Universal Basic Income insures that everyone without exception takes home a fixed amount per year, say £10,000 from taxes. From there you can build capitalism on top of it, you're just ensuring that everyone has the same starting point and enough money to survive.

    You're not printing more money to cover this therefore it's not inflation as the value of the pound against other foreign currencies is not devalued.

    From a business perspective, it should encourage liquidity and drive consumerism.
  17. Feb 24, 2018
    #17

    Scarecrow Having a week off

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    It will cause inflation only of you print money to pay for it. I don't think that's the idea. It's supposed to be a substitute / a different form of welfare, for which there already is money. It depends on the country / model of UBI though.
  18. Feb 24, 2018
    #18

    Silva Full Member

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    Ed Milliband said in an interview it could cost around £14bn a year, roughly the cuts made to corporate tax by the tories so undoing those tax cuts would pay for it.
  19. Feb 24, 2018
    #19

    Cassidy Not to be confused with Cassady the Liverpool fan

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    Its going to need to happen in the future when many people will be put out of jobs by the further advances in technology.
  20. Feb 24, 2018
    #20

    Silva Full Member

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    only if done through quantitive easing, if done through higher corporate tax rates there would be no new money in the economy to devalue it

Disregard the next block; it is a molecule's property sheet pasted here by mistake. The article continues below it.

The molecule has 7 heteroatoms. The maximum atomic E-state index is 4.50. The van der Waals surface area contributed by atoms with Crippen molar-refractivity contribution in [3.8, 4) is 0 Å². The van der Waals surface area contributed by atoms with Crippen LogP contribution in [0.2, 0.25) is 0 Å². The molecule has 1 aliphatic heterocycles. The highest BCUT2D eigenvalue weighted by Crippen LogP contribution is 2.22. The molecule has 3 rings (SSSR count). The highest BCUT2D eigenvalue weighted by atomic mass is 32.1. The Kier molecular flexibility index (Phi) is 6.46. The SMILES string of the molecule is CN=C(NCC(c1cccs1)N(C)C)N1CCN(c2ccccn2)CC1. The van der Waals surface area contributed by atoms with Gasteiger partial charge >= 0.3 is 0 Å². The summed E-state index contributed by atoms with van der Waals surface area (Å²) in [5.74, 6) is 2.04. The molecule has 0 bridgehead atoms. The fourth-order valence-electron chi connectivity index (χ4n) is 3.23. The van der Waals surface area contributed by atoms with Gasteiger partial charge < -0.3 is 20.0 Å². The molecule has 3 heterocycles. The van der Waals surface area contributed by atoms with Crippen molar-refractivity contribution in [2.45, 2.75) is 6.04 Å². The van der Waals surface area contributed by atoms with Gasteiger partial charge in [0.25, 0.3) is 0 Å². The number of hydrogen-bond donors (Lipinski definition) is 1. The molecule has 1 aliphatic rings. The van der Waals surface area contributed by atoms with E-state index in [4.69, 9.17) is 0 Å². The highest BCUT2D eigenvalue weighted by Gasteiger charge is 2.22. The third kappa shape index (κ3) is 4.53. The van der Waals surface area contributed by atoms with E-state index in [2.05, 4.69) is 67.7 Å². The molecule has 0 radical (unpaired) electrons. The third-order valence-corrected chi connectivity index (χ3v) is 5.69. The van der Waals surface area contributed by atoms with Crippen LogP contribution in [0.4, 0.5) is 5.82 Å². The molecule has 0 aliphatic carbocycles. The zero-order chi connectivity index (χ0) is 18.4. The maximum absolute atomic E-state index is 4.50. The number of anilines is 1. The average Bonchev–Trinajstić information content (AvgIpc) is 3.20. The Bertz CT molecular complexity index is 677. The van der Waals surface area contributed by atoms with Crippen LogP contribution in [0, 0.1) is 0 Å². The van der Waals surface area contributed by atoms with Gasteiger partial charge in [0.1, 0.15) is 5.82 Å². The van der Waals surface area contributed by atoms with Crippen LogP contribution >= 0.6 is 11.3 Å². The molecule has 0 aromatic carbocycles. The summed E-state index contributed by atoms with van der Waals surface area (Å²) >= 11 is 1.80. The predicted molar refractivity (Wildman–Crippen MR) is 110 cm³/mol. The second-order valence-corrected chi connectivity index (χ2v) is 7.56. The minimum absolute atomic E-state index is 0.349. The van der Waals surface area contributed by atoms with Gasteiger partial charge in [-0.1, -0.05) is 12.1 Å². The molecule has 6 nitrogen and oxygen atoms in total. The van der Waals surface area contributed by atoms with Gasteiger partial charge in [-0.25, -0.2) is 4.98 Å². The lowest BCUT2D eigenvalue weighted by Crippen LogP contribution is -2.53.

21. Feb 24, 2018
    #21

    esmufc07 Elvis has theft the building Scout

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    That seems quite a low figure in all honesty.
  22. Feb 24, 2018
    #22

    BIGbadBOO4 Full Member

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    I personally think it' a fantastic idea, research shows that it reduces mental health issues and increases personal well being.
  23. Feb 24, 2018
    #23

    Cassidy Not to be confused with Cassady the Liverpool fan

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    In reality there probably isn't a need for anyone to stack shelves in Tescos, but we have to keep that job so that people can have employment and we don't kill the economy. The person stacking shelves in tescos with UBI could go and do something else which further benefits society for their additional income.

    Basically the idea people should have to "work" for mere survival in this day and age, doesn't make sense.
  24. Feb 24, 2018
    #24

    Varun Moderator Staff

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    Yes, I'd love to do something I enjoy rather than working to make ends meet.
  25. Feb 24, 2018
    #25

    esmufc07 Elvis has theft the building Scout

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    Yes. And/or Tesco makes that job more attractive though higher wages and better working conditions.
  26. Feb 24, 2018
    #26

    Skills Snitch

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    14 bn spread between ~ 60 million comes to about 2k a year
  27. Feb 24, 2018
    #27

    Javi Full Member

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    It's not true for a country like the UK anyway, since no one is going to starve. I take it the idea is more ambitious as in allowing a decent participation in modern society solely by being a human being, not just survival.
  28. Feb 24, 2018
    #28

    Scarecrow Having a week off

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    Isn't it a bit utopian to think that if everybody was free to do what everybody wanted there wouldn't be a deficit of workers in a number of industries that our society needs to function properly? Talking about a world where machines and AI produce all the goods and services we need is an entirely different conversation.